Deborah Ball’s work in mathematics, for example, demonstrates convincingly that teachers who have greater mathematical knowledge (a specific, deep understanding of math that Dr. Ball, a professor of education and chair of the Michigan Council for Educator Effectiveness, describes in detail) create more productive learning environments for their students.
Because an increasing number of postgraduate programs have begun to provide students with pedagogical training and teaching experience, there is also a slowly emerging literature exploring the inverse relationship. A recent article in Science magazine noted that graduate students in science, technology, engineering and mathematics who taught in lab settings during their coursework emerged at the end of the year with significantly stronger essential research skills than those who did not teach.
So, there is reason to speculate that the links between research and teaching at the university level might be closer than Hattie and Marsh’s work has suggested. Nonetheless, even if these studies are replicated with faculty as subjects and result in similar findings, by focusing so intently on teaching, an input, and not student learning, the desired strategic outcome, policymakers would be missing the point.
Marsh and Hattie’s primary tool to evaluate effective teaching is course evaluations. And while such surveys are helpful, they are insufficient if the goal is to determine what students have actually learned.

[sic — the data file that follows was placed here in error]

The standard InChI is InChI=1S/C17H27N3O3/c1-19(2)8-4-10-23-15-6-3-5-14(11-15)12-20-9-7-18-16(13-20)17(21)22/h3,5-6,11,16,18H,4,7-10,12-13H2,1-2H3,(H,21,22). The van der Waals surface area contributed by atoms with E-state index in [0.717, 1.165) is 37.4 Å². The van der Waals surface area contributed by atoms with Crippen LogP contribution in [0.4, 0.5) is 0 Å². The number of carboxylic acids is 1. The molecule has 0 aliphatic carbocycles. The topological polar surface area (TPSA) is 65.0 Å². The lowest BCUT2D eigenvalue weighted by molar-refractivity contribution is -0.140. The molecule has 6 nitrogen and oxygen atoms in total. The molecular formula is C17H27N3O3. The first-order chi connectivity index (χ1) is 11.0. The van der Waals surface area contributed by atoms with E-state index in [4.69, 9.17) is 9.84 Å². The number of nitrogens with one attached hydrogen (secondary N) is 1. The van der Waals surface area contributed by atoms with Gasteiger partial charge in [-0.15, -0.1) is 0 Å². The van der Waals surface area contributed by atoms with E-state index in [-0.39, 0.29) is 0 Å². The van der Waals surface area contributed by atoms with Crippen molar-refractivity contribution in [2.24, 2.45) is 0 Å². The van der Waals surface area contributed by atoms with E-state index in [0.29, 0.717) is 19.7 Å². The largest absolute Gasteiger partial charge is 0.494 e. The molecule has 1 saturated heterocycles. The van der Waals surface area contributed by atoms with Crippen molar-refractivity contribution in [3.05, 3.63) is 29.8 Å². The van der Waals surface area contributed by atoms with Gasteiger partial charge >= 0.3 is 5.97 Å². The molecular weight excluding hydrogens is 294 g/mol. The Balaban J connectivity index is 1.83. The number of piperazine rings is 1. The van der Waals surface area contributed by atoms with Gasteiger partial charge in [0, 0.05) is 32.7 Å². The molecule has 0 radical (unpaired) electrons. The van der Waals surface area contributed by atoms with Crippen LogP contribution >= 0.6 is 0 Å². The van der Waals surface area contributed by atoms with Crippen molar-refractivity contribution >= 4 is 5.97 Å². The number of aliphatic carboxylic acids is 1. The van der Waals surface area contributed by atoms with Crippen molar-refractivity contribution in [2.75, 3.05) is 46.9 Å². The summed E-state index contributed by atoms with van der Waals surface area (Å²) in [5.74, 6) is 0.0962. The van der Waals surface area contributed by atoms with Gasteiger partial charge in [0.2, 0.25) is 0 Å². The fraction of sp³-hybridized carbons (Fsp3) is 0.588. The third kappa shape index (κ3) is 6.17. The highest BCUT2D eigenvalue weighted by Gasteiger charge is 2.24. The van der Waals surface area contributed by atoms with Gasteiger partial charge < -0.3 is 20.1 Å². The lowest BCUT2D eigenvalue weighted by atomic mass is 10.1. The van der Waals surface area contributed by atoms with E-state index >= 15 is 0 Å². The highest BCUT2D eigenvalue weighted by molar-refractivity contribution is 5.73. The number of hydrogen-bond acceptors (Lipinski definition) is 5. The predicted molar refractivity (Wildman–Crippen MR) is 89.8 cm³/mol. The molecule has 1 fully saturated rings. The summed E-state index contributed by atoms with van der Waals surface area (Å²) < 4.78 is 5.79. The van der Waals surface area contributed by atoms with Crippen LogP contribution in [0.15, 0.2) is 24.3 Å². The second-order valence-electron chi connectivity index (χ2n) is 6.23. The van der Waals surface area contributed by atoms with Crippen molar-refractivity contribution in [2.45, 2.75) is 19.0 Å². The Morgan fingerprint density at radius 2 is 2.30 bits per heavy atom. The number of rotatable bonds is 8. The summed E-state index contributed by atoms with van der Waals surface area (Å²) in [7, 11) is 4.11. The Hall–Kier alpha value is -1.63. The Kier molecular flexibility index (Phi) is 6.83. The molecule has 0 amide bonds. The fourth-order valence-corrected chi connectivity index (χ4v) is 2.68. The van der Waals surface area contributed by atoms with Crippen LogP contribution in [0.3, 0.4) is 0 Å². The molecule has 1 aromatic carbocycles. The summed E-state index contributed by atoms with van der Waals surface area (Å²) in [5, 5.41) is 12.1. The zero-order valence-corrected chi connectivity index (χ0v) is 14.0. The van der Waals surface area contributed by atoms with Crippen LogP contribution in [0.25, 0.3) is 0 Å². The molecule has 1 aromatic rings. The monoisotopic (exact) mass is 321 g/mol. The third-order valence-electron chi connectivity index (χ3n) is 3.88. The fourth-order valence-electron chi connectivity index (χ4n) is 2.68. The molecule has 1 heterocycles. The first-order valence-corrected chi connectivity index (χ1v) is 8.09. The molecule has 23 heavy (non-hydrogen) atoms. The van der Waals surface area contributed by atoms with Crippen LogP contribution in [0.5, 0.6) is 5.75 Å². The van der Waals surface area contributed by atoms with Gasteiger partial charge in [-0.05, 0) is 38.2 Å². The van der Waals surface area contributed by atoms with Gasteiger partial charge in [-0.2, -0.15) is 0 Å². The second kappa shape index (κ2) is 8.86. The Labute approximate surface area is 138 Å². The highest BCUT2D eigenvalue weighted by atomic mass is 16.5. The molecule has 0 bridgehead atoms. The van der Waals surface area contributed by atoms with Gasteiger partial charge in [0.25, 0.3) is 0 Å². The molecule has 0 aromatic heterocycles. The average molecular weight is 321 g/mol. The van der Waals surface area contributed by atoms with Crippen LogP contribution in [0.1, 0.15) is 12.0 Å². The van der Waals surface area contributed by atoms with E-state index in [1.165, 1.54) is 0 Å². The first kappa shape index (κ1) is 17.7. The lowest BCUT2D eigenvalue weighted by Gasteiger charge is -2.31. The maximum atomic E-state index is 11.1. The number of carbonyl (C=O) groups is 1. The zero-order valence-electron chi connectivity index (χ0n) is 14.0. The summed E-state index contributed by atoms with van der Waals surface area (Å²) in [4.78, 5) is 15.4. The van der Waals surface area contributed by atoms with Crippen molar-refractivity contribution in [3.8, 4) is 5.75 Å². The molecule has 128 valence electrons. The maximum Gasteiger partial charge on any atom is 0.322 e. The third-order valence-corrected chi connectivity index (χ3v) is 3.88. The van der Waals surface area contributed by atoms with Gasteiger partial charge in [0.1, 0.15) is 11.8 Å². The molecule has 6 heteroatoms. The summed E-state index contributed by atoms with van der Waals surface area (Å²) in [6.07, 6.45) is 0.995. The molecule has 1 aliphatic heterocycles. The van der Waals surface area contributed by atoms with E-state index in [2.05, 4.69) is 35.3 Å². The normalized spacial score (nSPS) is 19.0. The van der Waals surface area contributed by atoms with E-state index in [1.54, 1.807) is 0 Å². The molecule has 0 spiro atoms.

As Susan Ambrose and her colleagues have explained in the excellent and accessible How Learning Works, learning – or what some now call deep learning – is a process, not a product. It involves a significant change in the learner’s knowledge, beliefs, behaviour or attitude. Some of these changes are difficult to appreciate immediately, and likely they are impossible to observe in students in the weeks preceding the end of a course (when course evaluations typically take place).
To identify the relationship between faculty members with active research agendas and student learning in their courses, researchers might want to consider students’ academic performance well after the fact: it might be worth asking whether the ideas and concepts they were supposed to have learned affect how students solved problems in subsequent courses in subsequent years. Researchers might want to conduct effective pre- and post-testing on fundamental concepts and ideas. They might want to use other measures that have yet to be fully developed.
Right now, policymakers know so little about how much students are really learning in university classrooms that it seems too soon to render a verdict on the ultimate merits of teaching-stream positions or institutions.
So, let’s still have that debate about how to support and educate society’s future leaders, but let’s first gather the data to make it worthwhile. Discovering more about what and how students are actually learning is in everyone’s best interest.
Adam Chapnick is deputy director of education at the Canadian Forces College and associate professor of defence studies at the Royal Military College of Canada.